Taking a step back, what is the impact of startups on the economy?

Besides their potential to generate jobs as other types of business, startups play a crucial role in contributing to innovation in any economy. Think of how Fawry revolutionized financial transactions for instance. Startups are born out of a new idea or solution; are more about pioneering a business venture that is largely funded by investors, betting on the likeability of the business model to be scaled up in terms of value and market share.

In Egypt, 94 percent of startup activity is in Cairo alone. Employment-wise, the average number of employees per startup is 23, according to the list tracked in ‘The Egyptian Startup Ecosystem Report 2021’. While a few startups might have slipped out of count as the report disclaimer states, the total number of employees in the surveyed startups is 13,000 individuals; a rather small figure compared to the country’s labor force of 28 million people.

Having said that, the difficulty of doing business in Egypt is undermining the potential of the whole private sector in Egypt, not only startups.

“The ecosystem is not conducive to business. The big ones go by favoritism rather than being intrinsically competitive,” says Ali Awni, professor of practice at the AUC School of Business and director of the Gerhart Center for Philanthropy, Civic Engagement and Responsible Business. “You need the whales and planktons and everything in between. We do not have that yet in the business ecosystem in Egypt, and so you have no real industrial base.”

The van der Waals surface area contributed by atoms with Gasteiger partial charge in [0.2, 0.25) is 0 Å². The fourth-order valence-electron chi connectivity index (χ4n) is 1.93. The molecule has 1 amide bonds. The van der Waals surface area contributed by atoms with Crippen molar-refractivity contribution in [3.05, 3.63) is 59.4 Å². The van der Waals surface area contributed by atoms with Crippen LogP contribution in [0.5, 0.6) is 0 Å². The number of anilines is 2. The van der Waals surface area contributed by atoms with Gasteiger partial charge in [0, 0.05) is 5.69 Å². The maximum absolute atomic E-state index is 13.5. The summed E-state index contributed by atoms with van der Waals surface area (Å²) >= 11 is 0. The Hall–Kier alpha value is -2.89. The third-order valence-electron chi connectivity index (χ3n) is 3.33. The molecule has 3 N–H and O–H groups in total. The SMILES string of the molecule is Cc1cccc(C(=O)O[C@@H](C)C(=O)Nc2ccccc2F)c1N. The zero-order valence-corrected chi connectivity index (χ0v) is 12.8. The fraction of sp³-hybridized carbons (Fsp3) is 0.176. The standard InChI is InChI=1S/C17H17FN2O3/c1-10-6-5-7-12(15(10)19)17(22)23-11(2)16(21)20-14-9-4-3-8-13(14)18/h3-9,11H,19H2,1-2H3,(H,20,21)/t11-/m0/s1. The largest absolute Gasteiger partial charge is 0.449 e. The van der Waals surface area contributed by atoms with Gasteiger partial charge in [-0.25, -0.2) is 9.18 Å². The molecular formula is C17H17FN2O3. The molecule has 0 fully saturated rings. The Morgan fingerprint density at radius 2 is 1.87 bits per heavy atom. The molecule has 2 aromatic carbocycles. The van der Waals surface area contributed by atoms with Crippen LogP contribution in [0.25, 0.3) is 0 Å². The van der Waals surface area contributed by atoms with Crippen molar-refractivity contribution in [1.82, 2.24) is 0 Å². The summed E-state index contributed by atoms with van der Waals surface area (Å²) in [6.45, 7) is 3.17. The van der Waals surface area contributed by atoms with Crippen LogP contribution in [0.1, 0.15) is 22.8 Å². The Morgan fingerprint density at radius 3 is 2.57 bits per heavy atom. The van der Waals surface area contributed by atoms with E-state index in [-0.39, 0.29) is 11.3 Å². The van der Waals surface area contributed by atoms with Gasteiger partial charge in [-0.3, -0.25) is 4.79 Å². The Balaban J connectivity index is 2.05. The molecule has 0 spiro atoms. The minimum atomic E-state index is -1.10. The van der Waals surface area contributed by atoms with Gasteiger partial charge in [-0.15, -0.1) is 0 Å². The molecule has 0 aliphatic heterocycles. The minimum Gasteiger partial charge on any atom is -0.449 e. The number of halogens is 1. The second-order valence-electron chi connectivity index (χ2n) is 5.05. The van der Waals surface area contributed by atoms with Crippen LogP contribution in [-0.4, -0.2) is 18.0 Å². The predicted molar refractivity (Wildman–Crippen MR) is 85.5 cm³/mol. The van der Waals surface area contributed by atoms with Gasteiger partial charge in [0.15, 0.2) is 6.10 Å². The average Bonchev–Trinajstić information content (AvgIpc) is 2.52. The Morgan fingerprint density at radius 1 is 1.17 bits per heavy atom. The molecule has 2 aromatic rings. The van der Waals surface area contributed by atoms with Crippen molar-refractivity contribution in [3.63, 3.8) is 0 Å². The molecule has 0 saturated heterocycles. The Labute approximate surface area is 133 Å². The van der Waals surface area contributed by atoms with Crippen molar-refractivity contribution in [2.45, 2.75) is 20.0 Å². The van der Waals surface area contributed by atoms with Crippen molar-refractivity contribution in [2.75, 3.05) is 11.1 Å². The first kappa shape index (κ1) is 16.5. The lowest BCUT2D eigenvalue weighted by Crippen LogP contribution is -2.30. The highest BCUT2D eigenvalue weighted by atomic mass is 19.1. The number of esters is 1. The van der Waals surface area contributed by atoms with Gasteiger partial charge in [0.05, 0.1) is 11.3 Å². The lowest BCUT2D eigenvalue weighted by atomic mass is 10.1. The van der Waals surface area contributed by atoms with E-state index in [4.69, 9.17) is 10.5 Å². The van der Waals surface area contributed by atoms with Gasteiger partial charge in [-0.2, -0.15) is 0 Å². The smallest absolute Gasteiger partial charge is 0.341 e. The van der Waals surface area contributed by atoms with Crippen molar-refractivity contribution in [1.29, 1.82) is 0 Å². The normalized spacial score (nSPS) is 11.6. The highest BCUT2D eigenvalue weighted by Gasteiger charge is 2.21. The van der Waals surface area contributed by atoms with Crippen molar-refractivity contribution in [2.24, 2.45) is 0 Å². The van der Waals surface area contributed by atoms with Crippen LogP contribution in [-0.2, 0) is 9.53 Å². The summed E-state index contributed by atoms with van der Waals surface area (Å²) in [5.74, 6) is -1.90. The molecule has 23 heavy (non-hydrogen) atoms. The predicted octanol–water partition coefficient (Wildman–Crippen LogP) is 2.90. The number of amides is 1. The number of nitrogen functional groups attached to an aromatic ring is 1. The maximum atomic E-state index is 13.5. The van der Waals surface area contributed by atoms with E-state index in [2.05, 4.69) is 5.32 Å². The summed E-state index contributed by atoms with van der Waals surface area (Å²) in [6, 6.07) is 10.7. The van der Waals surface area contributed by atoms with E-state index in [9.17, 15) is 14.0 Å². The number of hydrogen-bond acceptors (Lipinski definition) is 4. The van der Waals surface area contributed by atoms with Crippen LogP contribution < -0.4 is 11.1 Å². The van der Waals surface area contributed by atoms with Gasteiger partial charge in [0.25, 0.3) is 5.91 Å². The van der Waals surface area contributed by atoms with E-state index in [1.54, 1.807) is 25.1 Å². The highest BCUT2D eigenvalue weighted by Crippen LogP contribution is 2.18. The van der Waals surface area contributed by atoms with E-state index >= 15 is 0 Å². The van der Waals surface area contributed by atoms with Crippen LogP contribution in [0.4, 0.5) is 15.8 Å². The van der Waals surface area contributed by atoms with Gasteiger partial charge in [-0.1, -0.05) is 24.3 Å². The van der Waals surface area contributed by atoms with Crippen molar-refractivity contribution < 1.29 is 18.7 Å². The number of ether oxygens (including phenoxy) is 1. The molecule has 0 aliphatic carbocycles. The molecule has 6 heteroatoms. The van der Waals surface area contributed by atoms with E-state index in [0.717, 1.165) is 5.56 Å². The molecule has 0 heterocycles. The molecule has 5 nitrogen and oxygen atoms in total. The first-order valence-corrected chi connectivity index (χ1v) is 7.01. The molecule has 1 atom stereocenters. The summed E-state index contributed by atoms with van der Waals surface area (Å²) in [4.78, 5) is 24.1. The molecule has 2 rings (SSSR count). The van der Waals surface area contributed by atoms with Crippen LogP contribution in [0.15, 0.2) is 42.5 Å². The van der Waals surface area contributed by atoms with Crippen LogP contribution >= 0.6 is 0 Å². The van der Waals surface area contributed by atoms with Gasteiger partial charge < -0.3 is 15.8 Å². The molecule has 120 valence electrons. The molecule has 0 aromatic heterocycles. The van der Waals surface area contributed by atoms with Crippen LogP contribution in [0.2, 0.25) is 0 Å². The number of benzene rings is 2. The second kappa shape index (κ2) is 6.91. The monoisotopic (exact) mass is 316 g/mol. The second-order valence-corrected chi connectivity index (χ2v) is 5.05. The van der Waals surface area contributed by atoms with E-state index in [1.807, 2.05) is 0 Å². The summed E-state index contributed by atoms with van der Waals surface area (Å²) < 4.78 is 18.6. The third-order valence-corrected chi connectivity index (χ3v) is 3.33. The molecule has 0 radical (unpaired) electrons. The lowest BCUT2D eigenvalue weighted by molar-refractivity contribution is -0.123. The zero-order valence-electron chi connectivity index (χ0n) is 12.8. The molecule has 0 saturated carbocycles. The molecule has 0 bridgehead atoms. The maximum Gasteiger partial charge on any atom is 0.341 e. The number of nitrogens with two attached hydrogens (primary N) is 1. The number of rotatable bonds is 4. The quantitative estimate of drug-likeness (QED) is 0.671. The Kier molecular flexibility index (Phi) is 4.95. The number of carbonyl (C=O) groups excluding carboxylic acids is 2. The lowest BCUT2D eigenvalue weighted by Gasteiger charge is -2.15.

About 63 percent of early-stage Egyptian entrepreneurs surveyed for the latest Global Entrepreneurship Monitor (GEM) report were motivated to start new businesses in 2020 in order to build great wealth or very high-income (opportunity entrepreneurs). This figure is higher than the global average and the average for middle-income countries. In comparison, 54 percent of surveyed early-stage Egyptian entrepreneurs were motivated by earning a living because jobs are scarce (necessity entrepreneurs).

Awni sees that there is much innovation driven by startups; some like those offering logistical solutions are addressing real gaps. However, most of what is offered just serves gaps that are triggered by a strong consumerist trend.

In terms of sectors, almost 21 percent of startups in Egypt are in e-commerce and retail, making up the most prevalent activity by startups. This share is almost double that of fintech startups, which also exceeds the share of other sectors such as health-tech, ed-tech, and logistics.

Encouraging more entrepreneurial activity that is facilitated by different platforms, not just accelerators and incubators, is much needed, according to Awni. “Base of the pyramid type of entrepreneurship might not be as appealing as startups, but we need both for variety and diversity in ideas that serve more population segments. More funding needs to be directed towards that,” he said.